Friday, 12 August 2011

Stocks rally, shorting faces new curbs in Europe

Stocks managed to stage a strong rebound on Thursday. Bloomberg reports:

U.S. stocks surged, reversing most of yesterday’s plunge, and Treasuries sank as an unexpected drop in jobless claims and higher-than-estimated earnings tempered concern the economy is slowing as Europe’s debt crisis widens. The Swiss franc slid on plans to temporarily peg it to the euro.

The Standard & Poor’s 500 Index jumped 4.6 percent to 1,172.64 at 4 p.m. in New York. The Stoxx Europe 600 Index rallied 3.2 percent, rebounding from a two-year low. Treasuries extended losses as demand weakened at an auction of 30-year bonds, sending the benchmark 10-year note yield up 22 basis points to 2.32 percent. The franc slid at least 4.8 percent against all 16 major peers. Gold retreated from a record above $1,800 an ounce, while zinc and lead rallied...

U.S. equity futures erased losses before markets opened today after first-time applications for jobless benefits decreased 7,000 in the week ended Aug. 6 to 395,000, the fewest since early April. Economists forecast 405,000 claims, according to the median estimate in a Bloomberg News survey. The Labor Department said the number of people on unemployment benefit rolls and those getting extended payments also dropped.

However, the situation in Europe remains a source of concern. From Reuters:

Fears about the health of French banks intensified the scramble for U.S. dollars on Thursday and drove up European banks' borrowing costs to levels not seen since the 2007-2009 global credit crisis...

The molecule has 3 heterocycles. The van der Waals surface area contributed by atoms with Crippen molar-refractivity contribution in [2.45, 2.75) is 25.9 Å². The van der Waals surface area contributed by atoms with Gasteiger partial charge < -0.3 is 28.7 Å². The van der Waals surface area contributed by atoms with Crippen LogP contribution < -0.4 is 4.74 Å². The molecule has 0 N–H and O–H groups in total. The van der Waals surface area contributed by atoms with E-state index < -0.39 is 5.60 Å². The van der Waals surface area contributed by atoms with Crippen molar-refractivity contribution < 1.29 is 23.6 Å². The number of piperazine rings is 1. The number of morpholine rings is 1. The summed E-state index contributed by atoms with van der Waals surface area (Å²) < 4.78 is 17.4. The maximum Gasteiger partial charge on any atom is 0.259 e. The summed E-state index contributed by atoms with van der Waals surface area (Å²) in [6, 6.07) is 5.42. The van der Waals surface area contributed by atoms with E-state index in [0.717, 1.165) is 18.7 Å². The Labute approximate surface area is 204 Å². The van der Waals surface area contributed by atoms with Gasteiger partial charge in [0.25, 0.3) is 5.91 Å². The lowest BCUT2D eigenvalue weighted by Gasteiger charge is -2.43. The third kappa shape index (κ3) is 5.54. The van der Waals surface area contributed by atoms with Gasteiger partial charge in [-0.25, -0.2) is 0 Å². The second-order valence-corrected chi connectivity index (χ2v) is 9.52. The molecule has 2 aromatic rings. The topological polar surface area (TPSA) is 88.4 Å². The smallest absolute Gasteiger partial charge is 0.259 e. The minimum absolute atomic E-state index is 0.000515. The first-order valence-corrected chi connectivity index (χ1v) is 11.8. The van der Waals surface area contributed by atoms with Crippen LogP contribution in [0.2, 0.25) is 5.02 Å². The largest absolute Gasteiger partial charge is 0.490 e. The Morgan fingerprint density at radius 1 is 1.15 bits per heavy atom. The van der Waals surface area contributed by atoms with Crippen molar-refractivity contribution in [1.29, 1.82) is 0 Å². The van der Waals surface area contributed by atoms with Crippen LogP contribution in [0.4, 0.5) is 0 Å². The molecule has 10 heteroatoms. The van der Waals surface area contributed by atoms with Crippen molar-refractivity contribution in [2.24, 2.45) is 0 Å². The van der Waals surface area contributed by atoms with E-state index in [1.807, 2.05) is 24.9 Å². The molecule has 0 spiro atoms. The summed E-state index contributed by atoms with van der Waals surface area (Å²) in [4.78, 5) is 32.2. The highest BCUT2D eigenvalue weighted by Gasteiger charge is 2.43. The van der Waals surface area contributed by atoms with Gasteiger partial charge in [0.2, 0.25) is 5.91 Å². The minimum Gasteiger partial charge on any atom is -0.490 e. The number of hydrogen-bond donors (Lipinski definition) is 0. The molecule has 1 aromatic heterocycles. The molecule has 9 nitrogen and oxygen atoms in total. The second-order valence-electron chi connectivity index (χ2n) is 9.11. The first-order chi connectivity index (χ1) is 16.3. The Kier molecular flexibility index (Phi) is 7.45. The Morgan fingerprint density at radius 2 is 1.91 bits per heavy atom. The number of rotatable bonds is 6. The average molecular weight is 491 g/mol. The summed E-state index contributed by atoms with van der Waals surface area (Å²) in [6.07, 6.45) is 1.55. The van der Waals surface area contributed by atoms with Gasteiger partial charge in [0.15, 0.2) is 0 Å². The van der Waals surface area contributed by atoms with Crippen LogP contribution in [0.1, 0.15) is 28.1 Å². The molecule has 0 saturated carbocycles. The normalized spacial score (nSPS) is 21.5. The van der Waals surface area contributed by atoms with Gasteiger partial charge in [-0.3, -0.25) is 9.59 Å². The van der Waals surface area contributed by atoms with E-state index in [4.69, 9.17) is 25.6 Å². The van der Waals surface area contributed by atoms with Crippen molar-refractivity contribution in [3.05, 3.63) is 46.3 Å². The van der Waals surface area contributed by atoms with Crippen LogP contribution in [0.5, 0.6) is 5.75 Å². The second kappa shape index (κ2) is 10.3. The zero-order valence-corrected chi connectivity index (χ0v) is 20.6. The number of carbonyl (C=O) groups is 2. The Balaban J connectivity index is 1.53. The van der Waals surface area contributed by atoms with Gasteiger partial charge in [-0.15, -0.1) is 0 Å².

In the repo market, sources at two big Wall Street firms said they raised their rates for some European banks, but are not cutting them off. Money market funds have been reducing exposure to French banks as well.

Meanwhile, French and other European banks lined up at the European Central Bank and borrowed more than 4 billion euros in emergency overnight cash, the highest amount since mid-May.

Three-month dollar LIBOR rose for a 13th straight session to 0.28617 percent, up from 4 basis points from a month ago.

In a sign of their concern, market authorities in Europe have taken action. From Bloomberg:

France, Spain, Italy and Belgium will impose bans on short-selling from today to stabilize markets after European banks including Societe Generale SA hit their lowest level since the credit crisis.

“While short-selling can be a valid trading strategy, when used in combination with spreading false market rumors this is clearly abusive,” the European Securities and Markets Authority, which coordinates the work of national regulators in the 27-nation European Union, said in a statement after talks ended late yesterday. National regulators will impose the bans “to restrict the benefits that can be achieved from spreading false rumors or to achieve a regulatory level playing field.”

Meanwhile, economic data on Thursday were mixed.

Japan saw a jump in machinery orders in June. AFP/CNA reports:

Japan's core private-sector machinery orders unexpectedly soared 7.7 percent in June from the previous month, official data showed on Thursday...

The core data, which exclude volatile demand from power companies and for ships, rose for the second straight month after a 3.0-percent increase in May and a fall of 3.3 percent in April, figures from the Cabinet Office showed.

However, apart from the positive report on jobless claims, the US also provided a more negative report on the trade situation. MarketWatch reports:

The U.S. trade deficit widened unexpectedly in June, reaching its highest level in almost three years as the nation’s exports were held in check by the global slowdown, according to government data Thursday.

The gap between imports and exports expanded 4.4% to $53.1 billion from $50.8 billion in May, the Commerce Department said.

The biggest factor behind the June deficit was a 2.3% decrease in exports, the largest monthly decline since December 2008.

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